Summer is upon us, and with it come days drenched in sunshine, and in many parts of the country, rainfall too. While school kids and gardens rejoice, this time of year is also known for its unwelcome guests – in the form of termites. Termites are prevalent throughout South Africa, with the exception being along the coast from Western Cape to a portion of the Eastern Cape, where their presence is limited. These pests cause millions of rands worth of damage annually, which means that termite control
South Africa is home to two types of termites: Subterranean termites and Drywood termites.
Subterranean termites thrive in underground colonies
consisting of mud tunnels or tubes, as they rely on soil to survive. Colonies can grow up to two million members, consisting of a hierarchy of a king, a queen, winged reproductives, soldiers and workers. Much like Queen Elizabeth II, the queen termite’s rule is a lengthy one – with an average lifespan of 50 years. The queen lays thousands of eggs daily, and these hatch out into workers, soldiers and winged reproductives. These are the termites that fly out when the climate is right - usually when the air is moist – in order to establish new colonies. Subterranean termites eat cellulose, found in wooden items such as skirting boards, door and window frames, and roof beams.
Termites find their way into buildings from their underground nests via the expansion joints between the foundations and the walls (which is why the skirting boards are usually the first source of food to be attacked), and can tunnel their way between the bricks of a double wall up into the roof. Termites have a transparent layer of skin, making them susceptible to the dry atmosphere, which is why they do not walk around like ants (they will dry up). Because of this, their presence is usually unnoticed until the damage caused is already considerable. Their excrement is known as carton – which resembles a hard, cardboard material.
Drywood termites – as their names suggests - make their homes in dry wood, such as dead branches, attic framings, door frames, and wooden foundations.
While equally as destructive as their subterranean relatives, Drywood termites don’t rely on soil to survive, opting instead for any dry, wooded area that offers plenty of food for their ravenous colony. Their excrement – known as frass – resembles fine grains of sand, as is often found between wooden floorboards or underneath wooden beams. They eat their way through wood, going across the grain, leaving haphazard patterns in the infested wood.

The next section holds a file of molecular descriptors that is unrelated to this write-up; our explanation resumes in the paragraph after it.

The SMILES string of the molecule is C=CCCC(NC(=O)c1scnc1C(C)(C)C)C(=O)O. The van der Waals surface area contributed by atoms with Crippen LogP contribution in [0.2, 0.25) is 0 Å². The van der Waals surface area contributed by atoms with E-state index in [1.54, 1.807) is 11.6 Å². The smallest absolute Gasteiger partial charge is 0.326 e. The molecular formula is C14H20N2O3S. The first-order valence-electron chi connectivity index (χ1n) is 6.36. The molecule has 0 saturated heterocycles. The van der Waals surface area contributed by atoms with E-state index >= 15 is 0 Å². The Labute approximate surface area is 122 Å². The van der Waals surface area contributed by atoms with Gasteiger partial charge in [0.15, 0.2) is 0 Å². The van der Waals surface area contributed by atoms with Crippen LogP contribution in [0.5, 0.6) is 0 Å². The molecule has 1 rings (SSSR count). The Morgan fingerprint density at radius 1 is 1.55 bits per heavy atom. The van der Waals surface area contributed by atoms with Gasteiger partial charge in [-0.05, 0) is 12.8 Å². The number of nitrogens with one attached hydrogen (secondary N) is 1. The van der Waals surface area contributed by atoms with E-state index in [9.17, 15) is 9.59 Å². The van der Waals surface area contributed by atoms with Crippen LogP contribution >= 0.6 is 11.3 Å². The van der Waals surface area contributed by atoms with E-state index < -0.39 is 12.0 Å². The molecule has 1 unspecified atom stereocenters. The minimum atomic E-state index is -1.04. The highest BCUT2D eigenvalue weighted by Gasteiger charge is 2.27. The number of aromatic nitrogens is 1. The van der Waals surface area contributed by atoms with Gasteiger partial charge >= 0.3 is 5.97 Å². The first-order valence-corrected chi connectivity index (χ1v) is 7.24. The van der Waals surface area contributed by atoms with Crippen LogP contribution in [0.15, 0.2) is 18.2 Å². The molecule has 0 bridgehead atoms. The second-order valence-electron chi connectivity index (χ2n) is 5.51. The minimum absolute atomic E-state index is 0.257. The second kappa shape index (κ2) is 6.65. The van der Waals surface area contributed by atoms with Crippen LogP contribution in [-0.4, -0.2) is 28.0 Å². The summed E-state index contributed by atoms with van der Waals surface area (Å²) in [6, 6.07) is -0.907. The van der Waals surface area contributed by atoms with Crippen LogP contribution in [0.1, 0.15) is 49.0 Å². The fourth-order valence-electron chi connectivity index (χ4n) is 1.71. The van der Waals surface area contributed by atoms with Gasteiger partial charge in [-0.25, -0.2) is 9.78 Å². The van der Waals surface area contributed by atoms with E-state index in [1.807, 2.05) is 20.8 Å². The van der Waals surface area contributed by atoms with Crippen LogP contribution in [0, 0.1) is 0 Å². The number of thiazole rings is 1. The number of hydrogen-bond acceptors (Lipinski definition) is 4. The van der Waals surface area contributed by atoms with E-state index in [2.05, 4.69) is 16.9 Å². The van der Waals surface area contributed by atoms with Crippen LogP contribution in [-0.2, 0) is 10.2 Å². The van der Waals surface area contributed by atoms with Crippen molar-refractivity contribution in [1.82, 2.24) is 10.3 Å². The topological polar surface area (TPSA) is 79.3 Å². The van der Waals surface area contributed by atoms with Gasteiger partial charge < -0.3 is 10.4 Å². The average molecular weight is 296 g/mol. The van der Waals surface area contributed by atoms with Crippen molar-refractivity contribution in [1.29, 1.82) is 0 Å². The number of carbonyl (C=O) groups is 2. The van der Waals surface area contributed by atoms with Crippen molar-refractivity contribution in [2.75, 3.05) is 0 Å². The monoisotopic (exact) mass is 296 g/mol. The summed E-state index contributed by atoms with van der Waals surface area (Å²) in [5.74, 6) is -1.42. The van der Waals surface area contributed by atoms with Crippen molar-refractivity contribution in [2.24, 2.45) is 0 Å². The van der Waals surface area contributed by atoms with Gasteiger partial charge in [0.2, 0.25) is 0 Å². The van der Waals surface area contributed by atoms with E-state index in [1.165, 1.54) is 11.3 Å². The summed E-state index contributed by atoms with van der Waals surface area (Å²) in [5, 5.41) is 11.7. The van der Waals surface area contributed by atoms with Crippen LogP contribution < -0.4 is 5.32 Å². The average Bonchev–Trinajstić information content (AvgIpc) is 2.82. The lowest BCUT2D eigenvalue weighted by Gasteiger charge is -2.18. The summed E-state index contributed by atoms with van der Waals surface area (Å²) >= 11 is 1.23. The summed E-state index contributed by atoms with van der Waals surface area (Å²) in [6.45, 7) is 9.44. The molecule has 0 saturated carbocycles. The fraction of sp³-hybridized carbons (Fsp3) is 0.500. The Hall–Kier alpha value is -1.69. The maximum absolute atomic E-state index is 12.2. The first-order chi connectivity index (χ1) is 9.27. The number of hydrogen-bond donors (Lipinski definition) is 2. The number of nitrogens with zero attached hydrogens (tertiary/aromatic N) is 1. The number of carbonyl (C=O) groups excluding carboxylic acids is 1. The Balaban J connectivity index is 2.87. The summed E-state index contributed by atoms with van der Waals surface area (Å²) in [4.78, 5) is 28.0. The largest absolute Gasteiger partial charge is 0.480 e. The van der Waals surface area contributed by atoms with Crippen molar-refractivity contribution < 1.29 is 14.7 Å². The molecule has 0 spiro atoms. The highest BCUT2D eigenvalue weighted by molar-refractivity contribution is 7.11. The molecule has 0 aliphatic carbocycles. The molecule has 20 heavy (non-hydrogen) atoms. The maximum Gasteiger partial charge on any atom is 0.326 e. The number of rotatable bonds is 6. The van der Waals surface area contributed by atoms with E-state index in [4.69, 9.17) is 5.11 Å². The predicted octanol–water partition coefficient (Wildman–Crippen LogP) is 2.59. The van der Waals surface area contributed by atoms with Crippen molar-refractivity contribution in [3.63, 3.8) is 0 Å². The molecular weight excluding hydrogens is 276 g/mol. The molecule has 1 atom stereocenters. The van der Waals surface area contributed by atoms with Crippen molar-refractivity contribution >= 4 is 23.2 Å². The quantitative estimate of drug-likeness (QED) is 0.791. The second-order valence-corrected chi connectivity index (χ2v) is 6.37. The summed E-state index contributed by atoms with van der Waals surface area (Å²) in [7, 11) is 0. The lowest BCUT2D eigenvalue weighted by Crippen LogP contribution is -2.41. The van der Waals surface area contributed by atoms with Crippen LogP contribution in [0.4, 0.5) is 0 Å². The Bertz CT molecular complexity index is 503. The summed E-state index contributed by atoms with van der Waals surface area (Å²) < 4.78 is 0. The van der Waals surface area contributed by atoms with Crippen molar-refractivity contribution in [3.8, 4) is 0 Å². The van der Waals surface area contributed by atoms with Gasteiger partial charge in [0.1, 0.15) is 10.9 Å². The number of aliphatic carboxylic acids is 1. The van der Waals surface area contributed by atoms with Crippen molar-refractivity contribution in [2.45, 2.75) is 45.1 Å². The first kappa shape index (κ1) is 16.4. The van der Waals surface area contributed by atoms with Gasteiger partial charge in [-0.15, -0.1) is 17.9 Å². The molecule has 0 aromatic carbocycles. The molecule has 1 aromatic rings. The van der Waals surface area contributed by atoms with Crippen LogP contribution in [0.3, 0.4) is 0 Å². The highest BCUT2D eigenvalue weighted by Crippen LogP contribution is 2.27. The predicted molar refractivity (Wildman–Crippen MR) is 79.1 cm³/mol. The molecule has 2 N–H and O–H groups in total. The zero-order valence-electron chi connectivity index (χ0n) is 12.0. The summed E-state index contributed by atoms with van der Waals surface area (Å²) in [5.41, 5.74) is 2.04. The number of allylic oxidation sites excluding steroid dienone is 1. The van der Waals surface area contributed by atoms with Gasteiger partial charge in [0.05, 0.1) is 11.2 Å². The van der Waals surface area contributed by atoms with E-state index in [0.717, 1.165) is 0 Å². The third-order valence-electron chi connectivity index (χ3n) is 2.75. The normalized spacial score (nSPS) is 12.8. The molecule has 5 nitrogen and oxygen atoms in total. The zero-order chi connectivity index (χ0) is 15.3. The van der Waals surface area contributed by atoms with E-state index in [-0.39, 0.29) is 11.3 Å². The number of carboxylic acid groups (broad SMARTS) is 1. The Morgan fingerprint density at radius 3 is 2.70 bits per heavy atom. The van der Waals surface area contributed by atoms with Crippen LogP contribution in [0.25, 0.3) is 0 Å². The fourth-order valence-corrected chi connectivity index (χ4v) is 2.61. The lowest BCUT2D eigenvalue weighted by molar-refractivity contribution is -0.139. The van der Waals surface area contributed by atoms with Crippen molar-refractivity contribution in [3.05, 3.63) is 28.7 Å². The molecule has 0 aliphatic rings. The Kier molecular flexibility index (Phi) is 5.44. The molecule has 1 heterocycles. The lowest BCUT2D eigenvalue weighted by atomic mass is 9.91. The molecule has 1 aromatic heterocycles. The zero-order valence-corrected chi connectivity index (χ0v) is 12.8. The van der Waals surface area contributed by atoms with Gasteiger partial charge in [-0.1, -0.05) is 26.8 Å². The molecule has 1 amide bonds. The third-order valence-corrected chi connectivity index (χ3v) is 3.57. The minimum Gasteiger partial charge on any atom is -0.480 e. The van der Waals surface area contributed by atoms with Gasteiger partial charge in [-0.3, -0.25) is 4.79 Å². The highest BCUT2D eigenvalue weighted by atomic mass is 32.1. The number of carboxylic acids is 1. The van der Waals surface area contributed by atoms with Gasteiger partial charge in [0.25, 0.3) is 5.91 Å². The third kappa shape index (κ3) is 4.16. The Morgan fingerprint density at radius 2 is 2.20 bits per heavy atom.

Unlike rodents or cockroaches, identifying these wily pests requires some detective work.
As explained earlier, it’s highly unlikely that you’ll spot a termite scurrying across your floor. Ensuring you’ve got a handle on termite control
then, requires some Sherlock-Holmes-esque sleuthing. The first thing to look for is frass, which will appear in little piles underneath any wooden structures. This indicates the presence of Drywood termites. In wetter regions, subterranean termites inadvertently give away their hiding place when mushroom-like fungi appears. Also look out for a mud-like soil on the bark of trees – another indicator of a termite infestation.
Professional termite control is crucial, and requires the knowledge of expert pest control providers.
Spraying a suspected termite infestation with Doom won’t do the trick. The termites will merely move along and find another source of food in the vicinity. In order to ensure your home is protected, an annual termite inspection should be conducted. If you’re in the process of breaking ground on a new home, it’s crucial that your property undergoes termite control
in the form of soil poisoning before the foundation is built. This must be conducted by a professional pest control service in order to ensure that the treatment is effective. (You can read more about this process in our blog on soil poisoning here
We offer a wide range of pest control services
– including termite control. Contact us
today to ensure that your home or business is protected from these destructive pests.
Photo credit - SAWPA